Corporate adoption of SDG reporting in a non-enabling institutional environment : Insights from Libyan oil industries

Ali Gerged, Tariq Al Montaser

Research output: Contribution to journalArticlepeer-review

6 Citations (Scopus)

Abstract

Drawing on institutional voids, we examine how corporate engagement in sustainable development goals reporting (SDGR) is influenced by Libya’s non-enabling institutional environment post the political change in 2011. Specifically, we examine the impact of national-level SDG performance (NLSP) of 2015 to 2010, as a proxy for the non-enabling institutional environment, on SDGR observed in 2015/2016. This study also explores whether the NLSP-SDGR nexus is contingent on the environmental sensitivity of oil industries in Libya. We employ a quantitative content analysis based on word counts to determine the level of SDGR among a cross- sectional sample of 524 observations of the major Libyan oil companies in the 2015/2016 fiscal year. Using measures derived from the World Development Indicators (WDI), a cross-sectional regression analysis has been employed to investigate how NLSP explains variations in SDGR noted in 2015/2016. Descriptive evidence in- dicates that Libyan oil companies tend to report SDG information on their websites about Good Health and Well- being (SDG3), Quality Education (SDG4), Affordable and Clean Energy (SDG7), Decent Work and Economic Growth (SDG8), Industry, Innovation and Infrastructure (SDG9), Sustainable Cities and Communities (SDG11), and Responsible Consumption and Production (SDG12). Our regression results suggest that the NLSP positively and significantly influences corporate commitment to the SDGR agenda among a sample of the major oil com- panies in Libya. Additionally, the environmental sensitivity of oil industries appeared to be moderating the NLSP- SDGR nexus. As SDGR tends to be a self-regulation mechanism, our empirical evidence emphasises the impor- tance of establishing effective regulatory agencies to ensure companies’ achievements of their social, environ- mental, and economic responsibilities efficiently and effectively.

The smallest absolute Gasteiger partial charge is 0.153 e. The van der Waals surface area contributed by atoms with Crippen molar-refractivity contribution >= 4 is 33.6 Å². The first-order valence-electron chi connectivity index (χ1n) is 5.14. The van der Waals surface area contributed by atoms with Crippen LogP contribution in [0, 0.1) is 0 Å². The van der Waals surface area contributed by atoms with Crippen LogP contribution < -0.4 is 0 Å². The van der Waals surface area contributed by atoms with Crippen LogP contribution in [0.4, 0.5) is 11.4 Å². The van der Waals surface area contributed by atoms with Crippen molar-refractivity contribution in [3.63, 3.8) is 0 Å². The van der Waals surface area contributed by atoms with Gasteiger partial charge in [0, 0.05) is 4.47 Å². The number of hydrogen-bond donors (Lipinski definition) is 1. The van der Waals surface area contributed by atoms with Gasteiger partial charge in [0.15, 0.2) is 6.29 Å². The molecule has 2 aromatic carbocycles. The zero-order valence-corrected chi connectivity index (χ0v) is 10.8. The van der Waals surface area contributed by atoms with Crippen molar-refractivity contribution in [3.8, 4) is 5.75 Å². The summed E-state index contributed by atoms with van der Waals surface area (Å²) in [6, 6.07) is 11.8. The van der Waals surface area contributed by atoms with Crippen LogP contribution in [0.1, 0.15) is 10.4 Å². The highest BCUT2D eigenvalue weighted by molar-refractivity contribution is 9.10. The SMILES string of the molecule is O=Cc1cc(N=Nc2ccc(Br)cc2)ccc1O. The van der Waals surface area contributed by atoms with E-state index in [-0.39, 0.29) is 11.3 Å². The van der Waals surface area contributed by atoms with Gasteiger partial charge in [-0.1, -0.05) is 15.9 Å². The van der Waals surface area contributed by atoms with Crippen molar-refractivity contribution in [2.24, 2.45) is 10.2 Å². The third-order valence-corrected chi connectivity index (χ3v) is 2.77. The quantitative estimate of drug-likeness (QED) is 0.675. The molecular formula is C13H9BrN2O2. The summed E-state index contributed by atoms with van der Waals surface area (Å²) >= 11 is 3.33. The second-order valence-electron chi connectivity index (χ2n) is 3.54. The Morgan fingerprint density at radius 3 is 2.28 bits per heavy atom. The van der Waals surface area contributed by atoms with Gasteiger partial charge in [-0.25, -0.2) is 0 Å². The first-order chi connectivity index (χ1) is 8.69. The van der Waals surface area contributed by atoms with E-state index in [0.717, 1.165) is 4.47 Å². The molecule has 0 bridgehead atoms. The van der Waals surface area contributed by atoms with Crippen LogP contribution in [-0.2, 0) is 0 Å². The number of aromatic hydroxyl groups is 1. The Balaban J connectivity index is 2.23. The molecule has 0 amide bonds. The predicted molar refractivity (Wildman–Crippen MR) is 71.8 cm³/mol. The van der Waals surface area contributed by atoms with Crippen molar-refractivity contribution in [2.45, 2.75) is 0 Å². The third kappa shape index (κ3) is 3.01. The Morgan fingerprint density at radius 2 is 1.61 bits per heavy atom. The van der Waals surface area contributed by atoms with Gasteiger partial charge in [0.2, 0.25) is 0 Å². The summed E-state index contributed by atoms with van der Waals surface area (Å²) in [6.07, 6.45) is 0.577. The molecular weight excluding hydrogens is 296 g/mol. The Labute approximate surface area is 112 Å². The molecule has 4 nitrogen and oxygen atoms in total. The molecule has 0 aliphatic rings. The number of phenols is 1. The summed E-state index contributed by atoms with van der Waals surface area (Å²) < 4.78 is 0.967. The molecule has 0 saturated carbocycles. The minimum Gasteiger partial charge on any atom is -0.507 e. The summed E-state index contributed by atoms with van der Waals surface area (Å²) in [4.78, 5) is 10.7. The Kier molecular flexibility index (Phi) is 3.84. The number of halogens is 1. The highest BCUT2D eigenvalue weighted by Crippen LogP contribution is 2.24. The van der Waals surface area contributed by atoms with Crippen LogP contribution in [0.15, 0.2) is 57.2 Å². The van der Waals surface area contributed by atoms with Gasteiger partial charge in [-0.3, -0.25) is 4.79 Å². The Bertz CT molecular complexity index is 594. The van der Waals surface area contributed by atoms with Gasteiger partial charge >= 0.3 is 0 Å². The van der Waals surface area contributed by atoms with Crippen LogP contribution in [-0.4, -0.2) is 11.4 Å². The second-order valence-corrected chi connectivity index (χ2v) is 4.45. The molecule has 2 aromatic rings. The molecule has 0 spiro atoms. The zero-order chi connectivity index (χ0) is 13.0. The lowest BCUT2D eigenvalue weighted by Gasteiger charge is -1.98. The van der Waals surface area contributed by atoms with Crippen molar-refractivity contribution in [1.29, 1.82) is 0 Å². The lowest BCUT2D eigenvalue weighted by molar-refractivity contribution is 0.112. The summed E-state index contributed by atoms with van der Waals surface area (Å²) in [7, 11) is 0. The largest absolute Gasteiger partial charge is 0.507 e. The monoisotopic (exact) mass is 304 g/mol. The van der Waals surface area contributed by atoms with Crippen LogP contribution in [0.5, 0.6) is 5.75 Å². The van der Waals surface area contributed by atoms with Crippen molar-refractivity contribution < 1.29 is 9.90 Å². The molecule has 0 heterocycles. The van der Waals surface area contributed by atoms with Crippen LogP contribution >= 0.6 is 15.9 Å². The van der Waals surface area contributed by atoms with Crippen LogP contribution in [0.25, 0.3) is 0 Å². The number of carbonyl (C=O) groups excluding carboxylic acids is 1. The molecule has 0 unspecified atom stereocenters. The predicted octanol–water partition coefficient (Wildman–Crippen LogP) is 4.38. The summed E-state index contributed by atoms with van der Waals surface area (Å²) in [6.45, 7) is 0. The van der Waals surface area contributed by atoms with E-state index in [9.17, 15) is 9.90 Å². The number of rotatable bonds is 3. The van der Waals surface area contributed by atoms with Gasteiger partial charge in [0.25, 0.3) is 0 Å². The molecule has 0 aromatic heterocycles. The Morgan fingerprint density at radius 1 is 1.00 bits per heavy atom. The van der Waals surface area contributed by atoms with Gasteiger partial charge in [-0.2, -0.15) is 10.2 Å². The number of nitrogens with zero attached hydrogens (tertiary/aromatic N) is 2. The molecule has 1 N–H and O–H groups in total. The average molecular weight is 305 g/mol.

Original languageEnglish
Article number102240
Number of pages11
JournalResources Policy
Volume74
Early online date20 Jul 2021
DOIs
Publication statusPublished - Dec 2021

Keywords

  • Environmental sensitivity
  • Institutional voids
  • Libya
  • National-level SDG Performance
  • Non-enabling institutional environment
  • Oil sector
  • Political change
  • SDG Reporting

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